Burj al Arab Hotel, Dubai – Review
Steve Garley, Commercial Director at Tropical Sky, experiences the total luxury of the Burj al Arab Hotel.
How do you define luxury? Is it the star rating and sheer opulence of where you are staying or is it the ambience and level of pampering attention that generates that sybaritic sense of well being? In the world of luxury hotels, using either of those definitions, none can really compete with the self-styled `Seven Star` Burj al-Arab in Dubai.
Of course, no hotel can be any more than `Five Star` really, but that rating does not seem to truly describe this incredible place! If you`ve never stayed at an icon before or experienced `Seven Star` treatment, then you can`t really appreciate what genuine luxury is!
Construction of the Burj Al Arab began in 1994. It was built on a huge man-made island and designed to resemble the sail of a traditional Arab Dhow. Two “wings” spread in a V to form the enormous mast that encloses a massive atrium. The Burj is as iconic for Dubai as the Opera House is for Sydney or the Eiffel Tower is to Paris. The whole thing cost a staggering $650 million to build.
Every mention of the phrase `Burj Al Arab` seems to be accompanied by the word `exclusive`. We stopped over there briefly on our way back from Mauritius and I had always thought it was not for me. Exclusive maybe, but too obviously flashy and glitzy. That initial perception was reinforced at the security gates of the Burj: `I need to check if you are on the list before I let you in` said the security guard. By the time we arrived amongst a collection of Cadillacs and Rolls Royces at the entrance my prejudices that luxury needn`t mean ostentation were even more deep seated. But the bravado and audacity of this place gradually wears those prejudices down.
Nothing prepares you for the interior of the Burj. Every colour (especially gold) is used in the décor. Every opulent material, metal or fabric known to man seems to be there. Bold, clashing, but still somehow classy. The Burj has the highest atrium in the Middle East (it said so in my brochure) and believe me, it`s true. High enough for wonderful waterfalls and passageways that could have come out of the temple at Karnak.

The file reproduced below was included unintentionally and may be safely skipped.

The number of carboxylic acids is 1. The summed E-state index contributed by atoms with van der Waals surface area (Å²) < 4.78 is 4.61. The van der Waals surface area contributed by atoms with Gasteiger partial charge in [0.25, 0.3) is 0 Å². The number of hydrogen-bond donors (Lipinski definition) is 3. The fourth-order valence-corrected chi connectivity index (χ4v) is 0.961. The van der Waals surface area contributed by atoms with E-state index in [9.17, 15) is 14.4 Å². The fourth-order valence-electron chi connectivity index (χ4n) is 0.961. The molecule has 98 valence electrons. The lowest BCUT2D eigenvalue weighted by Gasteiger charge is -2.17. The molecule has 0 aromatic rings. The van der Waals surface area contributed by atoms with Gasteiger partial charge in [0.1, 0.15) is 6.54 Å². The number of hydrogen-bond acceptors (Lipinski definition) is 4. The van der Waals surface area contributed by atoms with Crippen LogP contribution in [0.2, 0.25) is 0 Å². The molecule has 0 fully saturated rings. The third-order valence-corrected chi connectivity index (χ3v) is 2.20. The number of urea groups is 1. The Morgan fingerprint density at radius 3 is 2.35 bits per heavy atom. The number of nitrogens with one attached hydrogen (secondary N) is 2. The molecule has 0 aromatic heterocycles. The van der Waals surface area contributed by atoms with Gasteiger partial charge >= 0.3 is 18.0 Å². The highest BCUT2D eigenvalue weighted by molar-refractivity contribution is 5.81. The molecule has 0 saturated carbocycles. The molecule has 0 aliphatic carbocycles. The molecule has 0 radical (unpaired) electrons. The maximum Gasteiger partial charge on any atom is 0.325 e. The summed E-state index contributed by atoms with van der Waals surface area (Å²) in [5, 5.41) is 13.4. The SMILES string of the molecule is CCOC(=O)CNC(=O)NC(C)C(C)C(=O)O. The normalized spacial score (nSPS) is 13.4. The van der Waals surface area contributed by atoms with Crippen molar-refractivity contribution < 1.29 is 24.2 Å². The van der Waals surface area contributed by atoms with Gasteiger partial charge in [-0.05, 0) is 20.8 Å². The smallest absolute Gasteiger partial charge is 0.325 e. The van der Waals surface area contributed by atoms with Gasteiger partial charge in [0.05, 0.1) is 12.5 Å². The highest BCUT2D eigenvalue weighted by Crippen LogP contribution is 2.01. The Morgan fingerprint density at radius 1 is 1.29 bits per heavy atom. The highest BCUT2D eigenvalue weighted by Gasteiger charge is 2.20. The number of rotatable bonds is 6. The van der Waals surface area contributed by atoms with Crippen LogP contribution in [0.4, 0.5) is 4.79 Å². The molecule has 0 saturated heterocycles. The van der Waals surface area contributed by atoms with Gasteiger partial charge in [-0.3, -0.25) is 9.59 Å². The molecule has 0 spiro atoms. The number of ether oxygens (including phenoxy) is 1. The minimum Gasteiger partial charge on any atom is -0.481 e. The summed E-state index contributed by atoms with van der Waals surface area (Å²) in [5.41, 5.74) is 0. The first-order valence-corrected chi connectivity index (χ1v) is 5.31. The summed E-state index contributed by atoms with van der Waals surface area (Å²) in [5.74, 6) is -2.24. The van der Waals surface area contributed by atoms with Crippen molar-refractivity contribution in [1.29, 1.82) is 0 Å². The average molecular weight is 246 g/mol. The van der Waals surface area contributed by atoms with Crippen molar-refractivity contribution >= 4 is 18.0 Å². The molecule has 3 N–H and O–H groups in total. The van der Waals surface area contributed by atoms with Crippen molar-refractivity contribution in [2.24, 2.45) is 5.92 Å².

The two-storey suite was huge and outrageous. The same clashing colours with opulence in every corner and a magnificent view of the Jumeirah Beach through the floor to ceiling windows. Despite the ongoing building works in Dubai, there was absolute silence inside except for the hum of the very effective air conditioning. James, one of the three butlers assigned to the suite, showed us how to operate the high-tech room controls. He offered to do our unpacking, but we were embarrassed about our lack of luggage – after all this was just stopover on the way back from Mauritius.
When he left, we failed to turn off the TV, could not close the curtains, or turn on the computer. He came back and patiently explained again. There were all sorts of luxury touches – showers with different height jets, a Jacuzzi bath which the butler could fill with all sorts of potions – including champagne if I wanted it! The butler very kindly told us what we could take away free of charge as mementoes and we ended up buying an extra holdall to bag all our freebies. And you`d want to remember this place before you run out of superlatives! The gym has a panoramic view where you can see wondrous geometric fountains with jets reaching the 5th floor, chimneys that emit plumes of fire and the whole building changing colour at night.
Breakfast in the restaurant was simply paradise. Everywhere you went, the staff knew your name! OK, it may have been a simple system linked to your room number, but it was delivered so well by serving staff from India, Sri Lanka, Nepal the Philippines and many other countries who were attentive and a pleasure to talk to. I`ve been on Concorde, stayed at the Plaza in New York and been on the QE2. Those luxury experiences were great, but nothing prepares you for the Burj al Arab. I want to go back again!
About the author:
Steve Garley is Commercial Director at Tropical Sky, a company specialising in luxury holidays to tropical and exotic places throughout the globe. He`s worked in the travel business for more than 20 years.
Disclosure: For this blog post we were able to gain access to a sample product or service.
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